Eric McAlister wasn’t even a teenager the first time he was drug tested.
“I had weed in my system when I was 10 years old, if that tells you anything,” McAlister said. “From smoking it. Putting it to (my) mouth. … When it’s around you 24/7, you tend to be like, ‘Is this OK for me to do? They’re doing it.’”
McAlister, Boise State’s redshirt sophomore receiver, is sitting on a little stone wall about 100 feet away from Albertsons Stadium, where last week the Texas native broke out, catching six passes for 143 yards and a pair of touchdowns. After the game, he walked around the stadium high-fiving fans as words of affirmation poured down on him.
Back on the stone wall, McAlister leans back.
“I should not be in college right now,” he says. “I was an adult at 8 years old. Let’s just say that. … I was not raised right.”
There is a tinge of anger in McAlister’s voice. Frustration too. He did not have the white-picket fence and Sunday dinners. He never had stability. He said he feared some of the adults around him. He was getting groceries and making food before middle school. He acted out in the classroom. On and on.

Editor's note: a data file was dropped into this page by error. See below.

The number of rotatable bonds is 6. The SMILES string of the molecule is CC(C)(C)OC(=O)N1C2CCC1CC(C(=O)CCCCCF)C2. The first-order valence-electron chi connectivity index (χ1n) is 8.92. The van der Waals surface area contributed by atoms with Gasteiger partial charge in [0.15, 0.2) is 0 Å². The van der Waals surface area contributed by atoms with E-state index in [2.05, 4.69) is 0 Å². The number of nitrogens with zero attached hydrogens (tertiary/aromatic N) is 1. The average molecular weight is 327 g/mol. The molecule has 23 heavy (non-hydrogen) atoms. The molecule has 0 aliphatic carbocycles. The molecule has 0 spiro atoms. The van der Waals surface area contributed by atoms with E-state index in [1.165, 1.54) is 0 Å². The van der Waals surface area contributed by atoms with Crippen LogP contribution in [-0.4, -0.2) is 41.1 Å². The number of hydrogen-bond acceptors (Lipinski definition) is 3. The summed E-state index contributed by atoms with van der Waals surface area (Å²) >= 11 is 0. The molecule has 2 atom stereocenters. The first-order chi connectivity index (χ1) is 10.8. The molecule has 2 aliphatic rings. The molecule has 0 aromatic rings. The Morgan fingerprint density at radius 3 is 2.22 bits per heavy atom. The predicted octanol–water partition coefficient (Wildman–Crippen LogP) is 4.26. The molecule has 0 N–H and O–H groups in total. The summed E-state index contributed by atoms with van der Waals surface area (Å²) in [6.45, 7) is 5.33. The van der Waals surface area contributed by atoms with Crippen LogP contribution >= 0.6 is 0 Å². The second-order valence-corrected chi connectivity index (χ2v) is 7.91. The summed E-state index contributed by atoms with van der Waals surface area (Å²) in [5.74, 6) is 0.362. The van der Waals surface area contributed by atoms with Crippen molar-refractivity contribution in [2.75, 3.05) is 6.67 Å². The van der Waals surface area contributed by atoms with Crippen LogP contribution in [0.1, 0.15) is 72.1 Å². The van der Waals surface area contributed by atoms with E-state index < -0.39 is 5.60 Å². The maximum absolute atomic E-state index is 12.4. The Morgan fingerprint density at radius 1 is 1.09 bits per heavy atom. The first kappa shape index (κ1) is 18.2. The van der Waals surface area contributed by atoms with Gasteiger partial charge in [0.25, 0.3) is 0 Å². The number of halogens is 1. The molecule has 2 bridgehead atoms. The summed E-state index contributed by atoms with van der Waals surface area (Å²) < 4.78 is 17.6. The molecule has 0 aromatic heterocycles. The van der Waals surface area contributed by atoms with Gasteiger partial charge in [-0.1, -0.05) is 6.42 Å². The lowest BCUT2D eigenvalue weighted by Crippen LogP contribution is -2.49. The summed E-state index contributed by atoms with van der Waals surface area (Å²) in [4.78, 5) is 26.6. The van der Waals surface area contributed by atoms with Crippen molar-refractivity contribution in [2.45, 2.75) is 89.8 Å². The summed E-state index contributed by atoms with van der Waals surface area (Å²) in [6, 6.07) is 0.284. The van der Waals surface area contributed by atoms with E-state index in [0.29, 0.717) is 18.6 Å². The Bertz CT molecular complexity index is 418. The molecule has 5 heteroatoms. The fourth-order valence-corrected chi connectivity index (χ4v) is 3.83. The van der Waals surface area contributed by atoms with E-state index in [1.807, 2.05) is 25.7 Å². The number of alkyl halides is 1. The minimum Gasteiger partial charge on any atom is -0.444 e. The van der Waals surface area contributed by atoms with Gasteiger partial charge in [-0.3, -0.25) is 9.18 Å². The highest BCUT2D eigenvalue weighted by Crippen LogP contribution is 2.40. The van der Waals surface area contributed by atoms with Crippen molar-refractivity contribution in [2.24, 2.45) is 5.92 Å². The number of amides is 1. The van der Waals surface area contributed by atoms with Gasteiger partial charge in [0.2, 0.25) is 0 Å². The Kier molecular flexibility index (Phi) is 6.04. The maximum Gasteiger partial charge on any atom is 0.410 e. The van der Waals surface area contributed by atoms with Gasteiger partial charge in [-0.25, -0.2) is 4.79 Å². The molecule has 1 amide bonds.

None of his upbringing was his fault. He was a young cub following the pack, emulating exactly what he saw. He says he’s over everything that happened during his childhood. And perhaps he has found his peace. But we are all shaped by our past, molded by our childhood — for good or bad.
We either strive to be exactly like our parents or completely indistinguishable.
Which makes the real miracle of Eric McAlister his smile. It’s still there. Still shining.
“E-Mac is a fun-loving guy,” Boise State coach Andy Avalos said.